At a meeting of the full council on 1 March, Bromley Tories increased resident’s bills by a further3.99% (1.99% Bromley element of council tax + 2% adult social care precept).
Whilst there are no new major cuts planned for 2017-18, the Tories did not take the opportunity to reverse or reduce earlier cuts which are now starting to bite. Their budget also failed to offer new ideas on how to spend monies that are available in, for example, the Growth Fund.
Labour Councillors put forward an alternative balanced budget which included:
- Halving the increases on charges for domiciliary care services
- Reducing transport charges for travel to day care centres
- Re-instating grants to Citizens Advice Bureaux, ethnic minority and traveller’s communities
- Increased funding to improve street cleansing
- Reversing cuts to allowances paid to foster carers
- Creating a new economic regeneration team to support businesses and start-ups
- More staff in environmental health and planning enforcement
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Labour’s proposals were voted down by the Tories, who provided an unexpected £250k one-off money for street cleansing, plus £250k additional resources for the planning department.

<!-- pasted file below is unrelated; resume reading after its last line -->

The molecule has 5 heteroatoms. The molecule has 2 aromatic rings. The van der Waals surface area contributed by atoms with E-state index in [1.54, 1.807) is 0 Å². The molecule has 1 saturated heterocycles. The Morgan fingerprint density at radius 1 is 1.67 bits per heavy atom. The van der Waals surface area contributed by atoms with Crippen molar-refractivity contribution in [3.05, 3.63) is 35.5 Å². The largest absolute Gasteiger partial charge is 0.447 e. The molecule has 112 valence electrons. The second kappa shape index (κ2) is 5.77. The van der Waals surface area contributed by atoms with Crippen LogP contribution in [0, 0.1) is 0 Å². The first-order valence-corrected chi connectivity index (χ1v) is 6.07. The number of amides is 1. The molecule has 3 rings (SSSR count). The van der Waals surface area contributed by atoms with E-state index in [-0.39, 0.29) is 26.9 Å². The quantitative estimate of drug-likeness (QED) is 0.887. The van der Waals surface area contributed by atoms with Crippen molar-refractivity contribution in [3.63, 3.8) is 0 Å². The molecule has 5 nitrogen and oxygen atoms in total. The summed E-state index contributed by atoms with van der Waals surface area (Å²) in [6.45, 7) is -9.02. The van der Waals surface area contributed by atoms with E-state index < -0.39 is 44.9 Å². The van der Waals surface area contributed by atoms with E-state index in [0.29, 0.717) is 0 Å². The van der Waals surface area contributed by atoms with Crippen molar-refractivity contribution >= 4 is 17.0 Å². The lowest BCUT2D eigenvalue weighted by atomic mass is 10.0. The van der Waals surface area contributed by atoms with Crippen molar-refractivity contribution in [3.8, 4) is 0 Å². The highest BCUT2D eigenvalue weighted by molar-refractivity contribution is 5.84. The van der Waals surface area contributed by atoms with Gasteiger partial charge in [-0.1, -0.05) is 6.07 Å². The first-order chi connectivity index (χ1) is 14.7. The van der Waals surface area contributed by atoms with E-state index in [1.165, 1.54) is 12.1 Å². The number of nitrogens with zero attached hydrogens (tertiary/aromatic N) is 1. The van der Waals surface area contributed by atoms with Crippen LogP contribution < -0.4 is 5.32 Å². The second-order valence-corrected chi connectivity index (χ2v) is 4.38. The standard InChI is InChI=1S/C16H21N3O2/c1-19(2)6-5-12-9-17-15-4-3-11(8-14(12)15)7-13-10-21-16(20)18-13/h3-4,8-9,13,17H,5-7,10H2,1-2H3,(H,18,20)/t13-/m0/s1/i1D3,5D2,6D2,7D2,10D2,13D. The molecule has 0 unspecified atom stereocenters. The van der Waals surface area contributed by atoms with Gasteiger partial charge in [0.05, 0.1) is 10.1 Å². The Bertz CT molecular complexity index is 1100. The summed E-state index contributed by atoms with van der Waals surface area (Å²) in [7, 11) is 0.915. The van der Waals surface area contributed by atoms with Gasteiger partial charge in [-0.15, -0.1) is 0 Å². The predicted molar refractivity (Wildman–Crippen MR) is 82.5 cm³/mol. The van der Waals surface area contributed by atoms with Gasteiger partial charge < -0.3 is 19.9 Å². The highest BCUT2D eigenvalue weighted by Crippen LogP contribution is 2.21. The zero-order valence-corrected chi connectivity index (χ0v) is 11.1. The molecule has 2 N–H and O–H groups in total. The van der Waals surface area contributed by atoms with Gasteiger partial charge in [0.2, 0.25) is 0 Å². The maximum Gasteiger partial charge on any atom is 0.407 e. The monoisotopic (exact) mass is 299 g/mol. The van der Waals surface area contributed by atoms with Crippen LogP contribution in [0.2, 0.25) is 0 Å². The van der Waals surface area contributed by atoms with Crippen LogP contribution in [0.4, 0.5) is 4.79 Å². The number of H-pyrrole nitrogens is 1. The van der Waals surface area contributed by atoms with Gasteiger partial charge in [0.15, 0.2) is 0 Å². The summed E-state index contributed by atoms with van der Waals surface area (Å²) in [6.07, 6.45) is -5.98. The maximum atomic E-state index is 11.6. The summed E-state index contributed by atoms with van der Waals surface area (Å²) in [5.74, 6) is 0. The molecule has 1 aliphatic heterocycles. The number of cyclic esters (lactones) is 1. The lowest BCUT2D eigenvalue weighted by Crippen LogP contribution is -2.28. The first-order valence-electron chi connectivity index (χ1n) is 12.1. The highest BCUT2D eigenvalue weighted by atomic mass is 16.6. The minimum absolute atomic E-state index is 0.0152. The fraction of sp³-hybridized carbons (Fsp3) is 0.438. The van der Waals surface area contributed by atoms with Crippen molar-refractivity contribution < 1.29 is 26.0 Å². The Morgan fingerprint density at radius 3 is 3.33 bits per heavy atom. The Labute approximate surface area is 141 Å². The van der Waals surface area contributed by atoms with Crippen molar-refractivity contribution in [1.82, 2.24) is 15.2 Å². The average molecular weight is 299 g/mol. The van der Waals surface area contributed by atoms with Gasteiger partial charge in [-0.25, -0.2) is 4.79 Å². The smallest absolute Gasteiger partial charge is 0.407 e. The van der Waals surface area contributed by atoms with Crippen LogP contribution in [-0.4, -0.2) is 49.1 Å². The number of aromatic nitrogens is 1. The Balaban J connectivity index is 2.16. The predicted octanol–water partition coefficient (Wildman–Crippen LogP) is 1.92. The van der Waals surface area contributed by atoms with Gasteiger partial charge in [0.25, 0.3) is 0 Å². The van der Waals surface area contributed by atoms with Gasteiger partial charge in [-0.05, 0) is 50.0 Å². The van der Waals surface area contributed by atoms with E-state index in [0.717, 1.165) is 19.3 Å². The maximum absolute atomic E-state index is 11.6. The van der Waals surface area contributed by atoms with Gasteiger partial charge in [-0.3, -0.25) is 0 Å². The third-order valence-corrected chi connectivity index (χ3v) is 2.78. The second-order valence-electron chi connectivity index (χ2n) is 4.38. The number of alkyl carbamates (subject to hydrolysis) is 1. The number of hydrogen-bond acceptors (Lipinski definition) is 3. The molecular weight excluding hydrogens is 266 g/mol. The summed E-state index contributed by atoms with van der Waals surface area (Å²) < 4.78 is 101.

Labour Group Leader, Cllr Angela Wilkins said:
“Thankfully no new major cuts were agreed, and this last-minute money for street cleansing andplanning will help a bit. I guess the Tories suddenly remembered that there are council elections next year!
However, they still won’t recognise that the £20 millions of cuts they have already made are affecting people’s lives and the quality of services the council provides. There are so many examplesof things going wrong – from Children’s Services, through Adult Services to things like dirty streets, 3 year waiting lists for food premises inspections, and a backlog of more than 500 enforcement cases in planning.
It’s good to see that after months of being told by Labour Councillors that our streets are not being adequately cleaned, Cllr Colin Smith (Executive Member Environment) agrees with us and has found some extra money, albeit £50k less than we wanted.
With councils having to become self-funding in the next couple of years, it is disappointing that the Council isn’t making the most of the monies just sitting in the Growth Fund. They are not replacing the Director of Regeneration who left recently – our proposals would have secured a new economic regeneration team to build the local economy and so increase the council’s revenues from business rates.
Money is tight, but they could have done much more to stop service levels from sinking. Basically we’re all having to pay more for less.”